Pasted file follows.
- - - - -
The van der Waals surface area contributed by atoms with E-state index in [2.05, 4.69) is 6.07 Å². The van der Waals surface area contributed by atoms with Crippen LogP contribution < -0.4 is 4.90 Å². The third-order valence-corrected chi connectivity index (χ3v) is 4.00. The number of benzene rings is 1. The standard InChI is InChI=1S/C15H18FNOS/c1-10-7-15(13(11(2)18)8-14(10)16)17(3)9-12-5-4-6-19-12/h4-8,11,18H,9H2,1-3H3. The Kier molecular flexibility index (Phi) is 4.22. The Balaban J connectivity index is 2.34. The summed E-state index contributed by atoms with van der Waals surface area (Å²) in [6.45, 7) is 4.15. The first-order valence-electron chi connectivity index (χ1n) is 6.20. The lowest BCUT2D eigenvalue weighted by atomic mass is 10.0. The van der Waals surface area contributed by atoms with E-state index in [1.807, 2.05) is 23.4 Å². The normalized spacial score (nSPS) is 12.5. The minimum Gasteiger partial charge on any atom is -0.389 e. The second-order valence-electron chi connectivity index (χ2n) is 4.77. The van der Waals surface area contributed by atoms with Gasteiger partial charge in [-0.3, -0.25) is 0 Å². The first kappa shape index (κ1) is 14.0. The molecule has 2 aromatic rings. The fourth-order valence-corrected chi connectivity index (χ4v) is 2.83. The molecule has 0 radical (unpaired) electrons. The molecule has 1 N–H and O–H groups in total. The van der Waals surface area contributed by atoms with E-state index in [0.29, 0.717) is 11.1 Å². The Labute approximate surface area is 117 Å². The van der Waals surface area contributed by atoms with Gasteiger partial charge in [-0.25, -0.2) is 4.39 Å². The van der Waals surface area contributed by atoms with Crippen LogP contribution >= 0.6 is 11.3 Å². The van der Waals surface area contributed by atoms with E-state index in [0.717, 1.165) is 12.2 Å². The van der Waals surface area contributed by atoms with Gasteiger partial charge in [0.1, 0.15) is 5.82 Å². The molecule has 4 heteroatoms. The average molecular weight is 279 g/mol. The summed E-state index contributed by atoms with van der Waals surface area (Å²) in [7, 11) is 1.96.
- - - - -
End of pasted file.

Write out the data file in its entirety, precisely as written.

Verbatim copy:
The van der Waals surface area contributed by atoms with E-state index in [2.05, 4.69) is 6.07 Å². The van der Waals surface area contributed by atoms with Crippen LogP contribution < -0.4 is 4.90 Å². The third-order valence-corrected chi connectivity index (χ3v) is 4.00. The number of benzene rings is 1. The standard InChI is InChI=1S/C15H18FNOS/c1-10-7-15(13(11(2)18)8-14(10)16)17(3)9-12-5-4-6-19-12/h4-8,11,18H,9H2,1-3H3. The Kier molecular flexibility index (Phi) is 4.22. The Balaban J connectivity index is 2.34. The summed E-state index contributed by atoms with van der Waals surface area (Å²) in [6.45, 7) is 4.15. The first-order valence-electron chi connectivity index (χ1n) is 6.20. The lowest BCUT2D eigenvalue weighted by atomic mass is 10.0. The van der Waals surface area contributed by atoms with E-state index in [1.807, 2.05) is 23.4 Å². The normalized spacial score (nSPS) is 12.5. The minimum Gasteiger partial charge on any atom is -0.389 e. The second-order valence-electron chi connectivity index (χ2n) is 4.77. The van der Waals surface area contributed by atoms with Gasteiger partial charge in [-0.3, -0.25) is 0 Å². The first kappa shape index (κ1) is 14.0. The molecule has 2 aromatic rings. The fourth-order valence-corrected chi connectivity index (χ4v) is 2.83. The molecule has 0 radical (unpaired) electrons. The molecule has 1 N–H and O–H groups in total. The van der Waals surface area contributed by atoms with E-state index in [0.29, 0.717) is 11.1 Å². The Labute approximate surface area is 117 Å². The van der Waals surface area contributed by atoms with Gasteiger partial charge in [-0.25, -0.2) is 4.39 Å². The van der Waals surface area contributed by atoms with Crippen LogP contribution >= 0.6 is 11.3 Å². The van der Waals surface area contributed by atoms with E-state index in [0.717, 1.165) is 12.2 Å². The van der Waals surface area contributed by atoms with Gasteiger partial charge in [0.1, 0.15) is 5.82 Å². The molecule has 4 heteroatoms. The average molecular weight is 279 g/mol. The summed E-state index contributed by atoms with van der Waals surface area (Å²) in [7, 11) is 1.96.